This gal-dem documentary series investigates Britain’s lost LGBTQI+ histories
12 Jun 2019
Produced in partnership with Levi’s
Cementing the histories of black and brown LGBTQI+ people in Britain is a critical and ongoing project and not one that exists just for Pride. Sadly, these stories are often left buried, forgotten or undocumented. But queer British history should be common knowledge and shouted about – not only to continue legitimising the existence of the community but to highlight the trailblazers who fought and dedicated their lives for the progression of LGBTQI+ people.
This month, gal-dem has teamed up with Levi’s and Queer Britain, the UK’s first LGBTQI+ museum, to change that. Through creating a documentary series highlighting four outstanding British creatives, we are adding to the growing narrative of queer British history. The new series will follow artist Joy Miessi, writer and performer Travis Alabanza, artist and poet Chloe Filani, and writer and DJ Aisha Mirza as they go on a journey to uncover queer history, their personal connections to it, and how these histories can help in understanding and finding our chosen family.
In the documentary series, you can expect to see all four creatives exploring different aspects of Queer Britain and speaking to critical figures who paved the way. In Chloe Filani’s episode, she reads poetry that centres around her identity as a black trans woman and speaks with Dorothea Smartt, a black lesbian poet and activist with roots in the black lesbian movement of the 1980s.
Joy Miessi visits the Camden Lesbian Centre and Black Lesbian Group archives in Glasgow Women’s library to follow the history of the archive from when it left London up to its current home. For Joy, these archives opened up a world of people similiar to them. “Growing up, I didn’t know many people like me. Maybe because I’m just used to not seeing anything about me or people like me, it feels to be unreal going through this stuff – this history of people who were like me.”
Aisha Mirza discusses the need for safe spaces and uncovers the evolution of queer south Asian clubs from the fabulous Club Kali in 1995 to Misery, their new sober club night for QTIPOC.
Lastly, Travis Alabanza will be returning to their home town of Bristol to discuss archiving and growing up black and gender non-conforming, and what it felt like to not see themselves reflected in the landscape of their city. “The archive is so few for us, so I think it ignores the real possibility that there were people like you before,” they say. “People are more complicated than we allow.” They talk to writer and historian Edson Burton and Sharifa Whitney James, Co-founder of Kiki and LGBT+ community development officer for Bristol Ageing Better (BAB).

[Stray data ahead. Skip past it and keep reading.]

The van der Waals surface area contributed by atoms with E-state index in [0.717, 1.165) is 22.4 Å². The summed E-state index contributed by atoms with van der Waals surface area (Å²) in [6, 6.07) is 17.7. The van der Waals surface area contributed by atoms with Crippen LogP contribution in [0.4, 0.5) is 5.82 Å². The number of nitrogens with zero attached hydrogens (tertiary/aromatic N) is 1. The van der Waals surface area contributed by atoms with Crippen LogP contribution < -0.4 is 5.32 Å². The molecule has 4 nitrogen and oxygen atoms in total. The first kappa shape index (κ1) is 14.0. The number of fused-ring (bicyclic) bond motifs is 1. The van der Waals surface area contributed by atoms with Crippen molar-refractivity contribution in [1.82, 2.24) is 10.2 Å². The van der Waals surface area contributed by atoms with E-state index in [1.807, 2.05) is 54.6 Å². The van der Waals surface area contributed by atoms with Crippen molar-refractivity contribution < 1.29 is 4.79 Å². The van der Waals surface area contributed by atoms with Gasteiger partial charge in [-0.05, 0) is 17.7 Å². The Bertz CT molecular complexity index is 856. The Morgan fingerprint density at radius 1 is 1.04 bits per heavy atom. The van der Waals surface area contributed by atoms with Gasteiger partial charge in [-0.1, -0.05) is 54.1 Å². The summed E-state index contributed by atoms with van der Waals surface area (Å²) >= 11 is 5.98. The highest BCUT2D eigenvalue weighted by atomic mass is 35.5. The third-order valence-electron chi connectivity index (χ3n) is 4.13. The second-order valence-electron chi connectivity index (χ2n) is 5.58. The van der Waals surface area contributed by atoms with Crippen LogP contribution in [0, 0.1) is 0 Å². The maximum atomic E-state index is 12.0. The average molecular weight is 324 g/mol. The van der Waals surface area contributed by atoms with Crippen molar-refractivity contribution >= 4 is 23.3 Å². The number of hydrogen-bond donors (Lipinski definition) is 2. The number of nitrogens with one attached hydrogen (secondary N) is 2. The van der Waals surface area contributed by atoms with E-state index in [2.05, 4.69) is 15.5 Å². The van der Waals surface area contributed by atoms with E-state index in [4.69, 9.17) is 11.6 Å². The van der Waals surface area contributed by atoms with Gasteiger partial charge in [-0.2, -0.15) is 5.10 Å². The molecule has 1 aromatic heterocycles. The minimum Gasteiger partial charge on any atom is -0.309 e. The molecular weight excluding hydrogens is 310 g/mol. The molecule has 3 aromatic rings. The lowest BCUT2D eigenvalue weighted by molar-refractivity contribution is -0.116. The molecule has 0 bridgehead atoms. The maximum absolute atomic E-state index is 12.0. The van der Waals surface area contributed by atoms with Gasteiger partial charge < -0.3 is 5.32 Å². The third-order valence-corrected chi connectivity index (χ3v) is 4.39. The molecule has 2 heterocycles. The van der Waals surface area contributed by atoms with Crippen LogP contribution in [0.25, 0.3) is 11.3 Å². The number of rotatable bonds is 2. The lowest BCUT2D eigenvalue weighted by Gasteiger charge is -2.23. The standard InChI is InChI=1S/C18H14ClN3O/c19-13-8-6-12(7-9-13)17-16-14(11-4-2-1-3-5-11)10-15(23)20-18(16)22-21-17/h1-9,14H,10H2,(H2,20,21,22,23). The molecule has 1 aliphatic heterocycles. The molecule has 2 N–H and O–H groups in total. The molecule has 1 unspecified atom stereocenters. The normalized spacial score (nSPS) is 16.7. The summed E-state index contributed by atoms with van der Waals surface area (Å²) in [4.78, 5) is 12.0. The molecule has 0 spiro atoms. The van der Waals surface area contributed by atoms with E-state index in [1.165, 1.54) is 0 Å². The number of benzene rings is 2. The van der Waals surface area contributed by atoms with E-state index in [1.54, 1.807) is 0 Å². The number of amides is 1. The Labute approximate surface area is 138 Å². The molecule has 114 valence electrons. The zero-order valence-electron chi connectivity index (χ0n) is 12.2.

Thankfully, these documentaries will live on much longer than just June. The four films will be donated to Queer Britain’s archives and debuted on the 27th June in the Queer Britain x Levi’s exhibition in London. The documentaries will then live on in the archives solidifying and enriching QTIPOC activism and creation in British history.
When Pride comes around once a year it can feel like a tiresome bombardment of big brands co-opting the movement for their own benefit, brands that are suspiciously quiet in supporting LGBTQ+ rights or the community for the other 11 months of the year. Slapping a rainbow flag on products and cashing in off Pride can all feel tremendously frustrating and a far cry from Pride’s radical roots. Yet some companies are using their platform for good, and truly understand the importance of allyship, and we’re proud to be collaborating with one such brand in Levi’s. Being protective of this space, especially from large brands and corporations is necessary, but where we can and should actively (and not problematically) amplify much-needed voices in the community, we have a responsibility to do so.
Levi’s have a 30-year long history of supporting the LGBTQI+ communities and organisations far beyond Pride, using their platform for grassroots support, and offering critical funding to the organisations fighting for LGBTQ+ rights and cementing the histories of the community. And this year they will be helping Queer Britain by embarking on a three year partnership, starting off with a photo exhibition entitled Chosen Family, a theme that is laced throughout our gal-dem documentary series.
To sit alongside the documentary series, gal-dem will be holding a discussion on 27 June at Mercer Street hosted by Joanna Boateng, the film’s producer, with panelists Aisha Mirza, Chloe Filani, and Shivani Hassard. This evening will include a screening of the series and explore the themes of the documentary and the importance of continuing the legacies uncovered in each film.
Immortalising the voices of British LGBTQ+ communities is so important and one day this documentary series will be part of Queer Britain’s archival footage and reference point for future generations, keeping some of the hard work and stories of QTIPOC communities alive.
Visit the Exhibition at 9 Mercer Street, Covent Garden between 25th June and 1st of July, and sign up for tickets to the gal-dem panel discussion on the 27th June here.